The PGA Tour is off this week but a couple of the circuit’s biggest stars – Jordan Spieth and Jason Day – are headlining the Emirates Australian Open, the first event in The Open Qualifying Series for the 2018 Open at Carnoustie. Here's how things look after the opening round, where Cameron Davis has opened up a two-shot lead:

Leaderboard: Cameron Davis (-8), Taylor MacDonald (-6), Nick Cullen (-5), Jason Day (-5), Brian Campbell (-4), Lucas Herbert (-4), Stephen Leaney (-4), Anthony Quayle (-4)

What it means: Jordan Spieth has won this event three of the last four years, including last year, but he got off to a rocky start on Thursday. Playing in the windy afternoon wave, the world No. 2 bogeyed his first two holes but rebounded with birdies on Nos. 4 and 5. It was more of the same the rest of the way as the 24-year-old carded three more bogeys and four birdies, getting into the clubhouse with a 1-under 70. While it certainly wasn't the start he was hoping for, Spieth didn't shoot himself out of the tournament with 54 holes left to play, he has plenty of time to claw his way up the leaderboard.

Round of the day: With Round 1 in the books, the solo leader, Davis, is the easy pick here. The 22-year-old Aussie who turned pro last year, came out of the gates on fire, birdieing six of his first seven holes, including four in a row on Nos. 4 through 7. He did drop a shot on the ninth hole to go out in 30 but rebounded with three more birdies on the back to card a 8-under 63. Davis, who was born in Sydney and played this year on the Mackenzie Tour in Canada. He will attempt to get his Web.com Tour card next month during qualifying in Arizona.

Best of the rest: Making his first start in his home country in four years, Day started on the 10th hole at The Australian Golf Club and made four birdies to one bogey on the back side before adding four more circles after making the turn. Unfortunately for the 30-year-old, he also added an ugly double-bogey 6 on the par-4 eighth hole and had to settle for a 5-under 66, good enough to sit T-3. Day, who has dropped to No. 12 in the world rankings, is looking for his first win on any tour since the 2016 Players Championship.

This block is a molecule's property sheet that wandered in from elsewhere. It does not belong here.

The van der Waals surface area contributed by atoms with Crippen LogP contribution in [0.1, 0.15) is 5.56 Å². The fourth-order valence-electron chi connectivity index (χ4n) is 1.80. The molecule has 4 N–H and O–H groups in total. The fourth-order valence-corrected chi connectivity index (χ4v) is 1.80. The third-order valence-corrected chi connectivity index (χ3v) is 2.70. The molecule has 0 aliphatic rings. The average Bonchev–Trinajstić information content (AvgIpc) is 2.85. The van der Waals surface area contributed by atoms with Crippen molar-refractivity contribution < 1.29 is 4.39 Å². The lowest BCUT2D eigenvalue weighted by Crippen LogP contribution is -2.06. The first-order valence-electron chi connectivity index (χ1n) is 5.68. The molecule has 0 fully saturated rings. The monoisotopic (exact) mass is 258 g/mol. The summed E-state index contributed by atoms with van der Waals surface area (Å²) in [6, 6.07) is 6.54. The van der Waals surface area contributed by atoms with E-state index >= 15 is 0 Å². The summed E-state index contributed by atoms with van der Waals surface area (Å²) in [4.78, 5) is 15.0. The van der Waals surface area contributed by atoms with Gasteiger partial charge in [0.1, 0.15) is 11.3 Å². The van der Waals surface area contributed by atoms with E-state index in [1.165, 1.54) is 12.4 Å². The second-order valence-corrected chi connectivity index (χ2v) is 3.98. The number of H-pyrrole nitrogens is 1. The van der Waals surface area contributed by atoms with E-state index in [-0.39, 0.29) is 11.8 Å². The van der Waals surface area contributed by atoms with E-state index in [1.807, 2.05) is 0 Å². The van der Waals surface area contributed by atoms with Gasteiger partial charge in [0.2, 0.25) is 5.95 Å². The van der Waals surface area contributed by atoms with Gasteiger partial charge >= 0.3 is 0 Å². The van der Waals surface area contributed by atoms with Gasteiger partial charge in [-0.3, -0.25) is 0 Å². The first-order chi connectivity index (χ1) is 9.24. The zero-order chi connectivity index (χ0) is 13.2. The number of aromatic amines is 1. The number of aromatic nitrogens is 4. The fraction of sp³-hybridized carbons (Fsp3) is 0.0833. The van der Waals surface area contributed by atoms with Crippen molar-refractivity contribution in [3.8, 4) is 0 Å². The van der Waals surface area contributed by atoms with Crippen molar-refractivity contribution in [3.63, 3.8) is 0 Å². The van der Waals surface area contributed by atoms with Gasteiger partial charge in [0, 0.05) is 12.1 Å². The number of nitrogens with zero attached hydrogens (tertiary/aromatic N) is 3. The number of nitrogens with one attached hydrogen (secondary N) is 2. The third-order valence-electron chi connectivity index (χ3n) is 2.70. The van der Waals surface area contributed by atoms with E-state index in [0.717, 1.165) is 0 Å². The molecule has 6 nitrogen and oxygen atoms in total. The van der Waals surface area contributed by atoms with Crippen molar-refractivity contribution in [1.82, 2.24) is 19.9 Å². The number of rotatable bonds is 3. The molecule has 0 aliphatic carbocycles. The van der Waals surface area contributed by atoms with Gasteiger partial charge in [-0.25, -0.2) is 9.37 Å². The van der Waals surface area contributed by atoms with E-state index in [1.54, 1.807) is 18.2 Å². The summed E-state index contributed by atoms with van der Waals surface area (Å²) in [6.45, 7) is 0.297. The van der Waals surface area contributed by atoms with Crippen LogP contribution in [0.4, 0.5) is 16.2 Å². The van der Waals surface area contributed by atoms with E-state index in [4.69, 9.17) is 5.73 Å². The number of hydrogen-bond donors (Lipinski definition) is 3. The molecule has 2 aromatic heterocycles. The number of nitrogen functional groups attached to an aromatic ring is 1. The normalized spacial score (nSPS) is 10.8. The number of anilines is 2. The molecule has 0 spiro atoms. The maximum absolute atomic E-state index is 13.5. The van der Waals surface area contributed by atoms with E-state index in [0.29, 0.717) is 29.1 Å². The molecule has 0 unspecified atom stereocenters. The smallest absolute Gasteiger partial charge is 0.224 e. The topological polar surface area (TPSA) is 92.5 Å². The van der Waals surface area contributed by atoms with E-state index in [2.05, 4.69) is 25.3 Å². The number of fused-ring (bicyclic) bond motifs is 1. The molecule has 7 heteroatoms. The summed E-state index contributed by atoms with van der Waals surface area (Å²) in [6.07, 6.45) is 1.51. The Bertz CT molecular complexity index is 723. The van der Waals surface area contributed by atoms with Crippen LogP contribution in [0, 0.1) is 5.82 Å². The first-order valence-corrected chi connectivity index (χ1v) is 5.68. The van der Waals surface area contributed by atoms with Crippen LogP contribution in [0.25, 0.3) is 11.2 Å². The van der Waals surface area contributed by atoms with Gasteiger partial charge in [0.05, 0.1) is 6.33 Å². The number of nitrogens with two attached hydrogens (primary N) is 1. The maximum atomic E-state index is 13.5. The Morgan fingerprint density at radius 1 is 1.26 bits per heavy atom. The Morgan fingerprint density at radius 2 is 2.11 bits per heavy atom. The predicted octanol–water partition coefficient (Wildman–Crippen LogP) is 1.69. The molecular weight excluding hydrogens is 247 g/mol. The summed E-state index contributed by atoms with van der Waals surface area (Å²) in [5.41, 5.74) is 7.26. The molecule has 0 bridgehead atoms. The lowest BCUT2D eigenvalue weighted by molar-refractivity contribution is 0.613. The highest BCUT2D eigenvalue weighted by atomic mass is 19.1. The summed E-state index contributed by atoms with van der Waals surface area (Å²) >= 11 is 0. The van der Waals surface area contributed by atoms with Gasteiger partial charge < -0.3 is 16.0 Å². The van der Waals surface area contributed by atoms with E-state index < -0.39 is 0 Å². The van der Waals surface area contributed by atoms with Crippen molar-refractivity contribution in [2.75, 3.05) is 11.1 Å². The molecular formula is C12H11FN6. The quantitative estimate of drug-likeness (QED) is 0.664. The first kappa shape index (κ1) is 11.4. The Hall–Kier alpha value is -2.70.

Main storyline heading into Friday: Can the upstart 22-year-old Davis hold off the star power chasing him or will he fold to the pressure of major champions in his rearview mirror? Day (afternoon) and Spieth (morning) are once again on opposite ends of the draw on Friday as they try to improve their position before the weekend.

Shot of the day: It’s tough to beat an ace in this category, and we had one of those on Thursday from Australian Brad Shilton. Shilton’s hole-in-one on the par-3, 188-yard 11th hole came with a special prize, a $16k watch.

Quote of the day: “Just two bad holes. Pretty much just two bad swings for the day,” – Day, after his 66 on Thursday. 

Watch: Shilton wins $16k timepiece with hole-in-one

By Golf Channel DigitalNovember 23, 2017, 2:50 am

Australian Brad Shilton made a hole-in-one on the par-3, 188-yard 11th hole during the first round of the Australian Open, and he was rewarded handsomely for his efforts - with a Tag Heuer watch worth $16k.

Day gets in early mix with 66 in return to Australia

By Associated PressNovember 23, 2017, 2:32 am

SYDNEY - Jason Day's first tournament round in Australia in four years was a 5-under 66 to put him among the leaders early Thursday at the Australian Open.